Perhaps no more devastating review of a more worthy target has yet been penned. Walter Russell Mead on Al Gore:
You can be a leading environmentalist and fail to pay all of your taxes. You can be a leading environmentalist and be unkind to your aged mother. You can be a leading environmentalist and squeeze the toothpaste tube from the middle, park in the handicapped spots at the mall or scribble angry marginal notes in library books.
But you cannot be a leading environmentalist who hopes to lead the general public into a long and difficult struggle for sacrifice and fundamental change if your own conduct is so flagrantly inconsistent with the green gospel you profess. If the heart of your message is that the peril of climate change is so imminent and so overwhelming that the entire political and social system of the world must change, now, you cannot fly on private jets. You cannot own multiple mansions. You cannot even become enormously rich investing in companies that will profit if the policies you advocate are put into place.
I am not one of those who thinks him a hypocrite; I think rather that he shares an illusion common amongst the narcissistic glitterati of our time: that politically fashionable virtue cancels private vice. The drug addled Hollywood celeb whose personal life is a long record of broken promises and failed relationships and whose serial bouts with drug and alcohol abuse and revolving door rehab adventures are notorious can redeem all by "standing up" for some exotic, stylish cause. These moral poseurs and dilettantes of virtue are modern versions of those guilt-plagued medieval nobles who built churches and monasteries to 'atone' for their careers of bloodshed, oppression and scandal.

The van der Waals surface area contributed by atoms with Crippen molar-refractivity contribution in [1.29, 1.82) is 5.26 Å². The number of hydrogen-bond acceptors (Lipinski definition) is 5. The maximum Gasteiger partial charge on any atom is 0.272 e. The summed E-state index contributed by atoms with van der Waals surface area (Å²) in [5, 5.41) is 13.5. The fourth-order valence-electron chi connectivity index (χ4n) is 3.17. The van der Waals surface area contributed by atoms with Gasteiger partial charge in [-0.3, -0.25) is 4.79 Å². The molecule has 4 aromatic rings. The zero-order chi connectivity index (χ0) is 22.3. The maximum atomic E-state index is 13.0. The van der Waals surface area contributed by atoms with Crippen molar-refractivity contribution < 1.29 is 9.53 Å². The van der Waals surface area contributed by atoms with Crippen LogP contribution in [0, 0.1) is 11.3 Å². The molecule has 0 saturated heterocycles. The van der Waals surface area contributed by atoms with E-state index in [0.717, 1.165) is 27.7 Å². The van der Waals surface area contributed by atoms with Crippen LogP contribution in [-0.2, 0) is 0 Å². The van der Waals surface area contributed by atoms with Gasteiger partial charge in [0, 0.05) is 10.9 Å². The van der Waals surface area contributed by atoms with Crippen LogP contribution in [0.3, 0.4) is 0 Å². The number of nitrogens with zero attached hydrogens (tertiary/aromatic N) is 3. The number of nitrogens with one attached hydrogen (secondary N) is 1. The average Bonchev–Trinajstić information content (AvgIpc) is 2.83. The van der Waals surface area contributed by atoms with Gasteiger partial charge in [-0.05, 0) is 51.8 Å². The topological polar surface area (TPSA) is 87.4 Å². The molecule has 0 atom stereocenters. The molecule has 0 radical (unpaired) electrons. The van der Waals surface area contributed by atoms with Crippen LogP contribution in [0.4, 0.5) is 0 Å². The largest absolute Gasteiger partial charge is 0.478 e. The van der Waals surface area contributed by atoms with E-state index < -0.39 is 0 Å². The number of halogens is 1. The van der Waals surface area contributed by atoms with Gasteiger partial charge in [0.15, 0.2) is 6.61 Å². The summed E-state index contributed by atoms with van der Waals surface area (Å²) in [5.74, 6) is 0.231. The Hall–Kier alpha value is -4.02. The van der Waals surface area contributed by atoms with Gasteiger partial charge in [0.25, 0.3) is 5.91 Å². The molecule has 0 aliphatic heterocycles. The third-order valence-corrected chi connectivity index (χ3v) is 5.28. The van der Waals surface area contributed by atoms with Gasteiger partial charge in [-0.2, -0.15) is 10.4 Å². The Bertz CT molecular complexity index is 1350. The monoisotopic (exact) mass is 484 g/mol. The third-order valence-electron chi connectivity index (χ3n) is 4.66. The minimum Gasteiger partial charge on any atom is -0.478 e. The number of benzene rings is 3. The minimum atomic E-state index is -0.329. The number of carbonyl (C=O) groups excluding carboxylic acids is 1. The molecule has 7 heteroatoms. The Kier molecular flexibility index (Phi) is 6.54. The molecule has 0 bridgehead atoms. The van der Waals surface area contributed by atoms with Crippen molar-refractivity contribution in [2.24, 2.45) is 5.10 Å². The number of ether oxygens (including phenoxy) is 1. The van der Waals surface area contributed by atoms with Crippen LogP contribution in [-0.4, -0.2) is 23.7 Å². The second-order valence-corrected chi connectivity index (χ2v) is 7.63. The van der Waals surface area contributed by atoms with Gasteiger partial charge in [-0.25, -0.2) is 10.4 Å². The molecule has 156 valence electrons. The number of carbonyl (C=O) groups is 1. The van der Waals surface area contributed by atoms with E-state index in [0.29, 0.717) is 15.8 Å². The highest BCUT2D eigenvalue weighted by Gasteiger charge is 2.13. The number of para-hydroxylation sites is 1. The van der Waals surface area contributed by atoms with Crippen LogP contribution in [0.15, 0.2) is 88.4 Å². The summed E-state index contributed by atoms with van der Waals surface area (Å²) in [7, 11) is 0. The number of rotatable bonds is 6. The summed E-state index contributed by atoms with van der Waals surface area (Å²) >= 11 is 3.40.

Mr. Gore is sincere, as the fur-fighting actresses are sincere, as so many 'causey' plutocrats and moguls are sincere. It is perhaps also true that the fundraisers who absolve them of their guilt in exchange for the donations and the publicity are at least as sincere as the indulgence sellers in Martin Luther's Germany.
I don't judge, dear reader, and neither should you. May we all find mercy when we stand alone, naked and ashamed before the judgment seat of God.
I judge that Mr. Gore would have been a lot better off had he been charged with hypocrisy. Hypocrites at least believe that they ought to be something they are not. Does someone who so conspicuously consumes resources and expels so much carbon faltus really believe that we must, immediately change our ways? No. What we really believes is that we must, at all costs, keep one Al Gore in the public eye.